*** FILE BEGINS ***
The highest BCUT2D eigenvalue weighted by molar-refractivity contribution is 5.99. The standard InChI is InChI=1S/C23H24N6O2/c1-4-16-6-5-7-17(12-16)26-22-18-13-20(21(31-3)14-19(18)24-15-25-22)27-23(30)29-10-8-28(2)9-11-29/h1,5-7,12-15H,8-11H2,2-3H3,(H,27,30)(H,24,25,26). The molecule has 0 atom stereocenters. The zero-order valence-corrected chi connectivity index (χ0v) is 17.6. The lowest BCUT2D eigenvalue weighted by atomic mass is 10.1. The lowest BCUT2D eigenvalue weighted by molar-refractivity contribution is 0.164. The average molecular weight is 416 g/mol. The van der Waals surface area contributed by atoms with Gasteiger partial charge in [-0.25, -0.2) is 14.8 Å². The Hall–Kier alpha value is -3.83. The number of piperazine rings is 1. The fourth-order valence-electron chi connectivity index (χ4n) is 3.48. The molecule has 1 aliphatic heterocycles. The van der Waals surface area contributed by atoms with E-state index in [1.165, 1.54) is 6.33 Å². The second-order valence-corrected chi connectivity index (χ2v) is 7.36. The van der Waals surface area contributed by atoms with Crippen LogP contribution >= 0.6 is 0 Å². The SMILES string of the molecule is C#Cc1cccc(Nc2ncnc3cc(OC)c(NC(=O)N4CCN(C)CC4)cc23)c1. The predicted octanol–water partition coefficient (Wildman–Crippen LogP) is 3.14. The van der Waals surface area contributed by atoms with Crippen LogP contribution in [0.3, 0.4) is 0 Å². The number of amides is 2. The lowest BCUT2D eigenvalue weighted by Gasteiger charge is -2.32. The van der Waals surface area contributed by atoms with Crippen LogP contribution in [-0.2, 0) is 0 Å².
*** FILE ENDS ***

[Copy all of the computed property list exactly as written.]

The highest BCUT2D eigenvalue weighted by molar-refractivity contribution is 5.99. The standard InChI is InChI=1S/C23H24N6O2/c1-4-16-6-5-7-17(12-16)26-22-18-13-20(21(31-3)14-19(18)24-15-25-22)27-23(30)29-10-8-28(2)9-11-29/h1,5-7,12-15H,8-11H2,2-3H3,(H,27,30)(H,24,25,26). The molecule has 0 atom stereocenters. The zero-order valence-corrected chi connectivity index (χ0v) is 17.6. The lowest BCUT2D eigenvalue weighted by atomic mass is 10.1. The lowest BCUT2D eigenvalue weighted by molar-refractivity contribution is 0.164. The average molecular weight is 416 g/mol. The van der Waals surface area contributed by atoms with Gasteiger partial charge in [-0.25, -0.2) is 14.8 Å². The Hall–Kier alpha value is -3.83. The number of piperazine rings is 1. The fourth-order valence-electron chi connectivity index (χ4n) is 3.48. The molecule has 1 aliphatic heterocycles. The van der Waals surface area contributed by atoms with E-state index in [1.165, 1.54) is 6.33 Å². The second-order valence-corrected chi connectivity index (χ2v) is 7.36. The van der Waals surface area contributed by atoms with Crippen LogP contribution >= 0.6 is 0 Å². The SMILES string of the molecule is C#Cc1cccc(Nc2ncnc3cc(OC)c(NC(=O)N4CCN(C)CC4)cc23)c1. The predicted octanol–water partition coefficient (Wildman–Crippen LogP) is 3.14. The van der Waals surface area contributed by atoms with Crippen LogP contribution in [0.3, 0.4) is 0 Å². The number of amides is 2. The lowest BCUT2D eigenvalue weighted by Gasteiger charge is -2.32. The van der Waals surface area contributed by atoms with Crippen LogP contribution in [-0.2, 0) is 0 Å².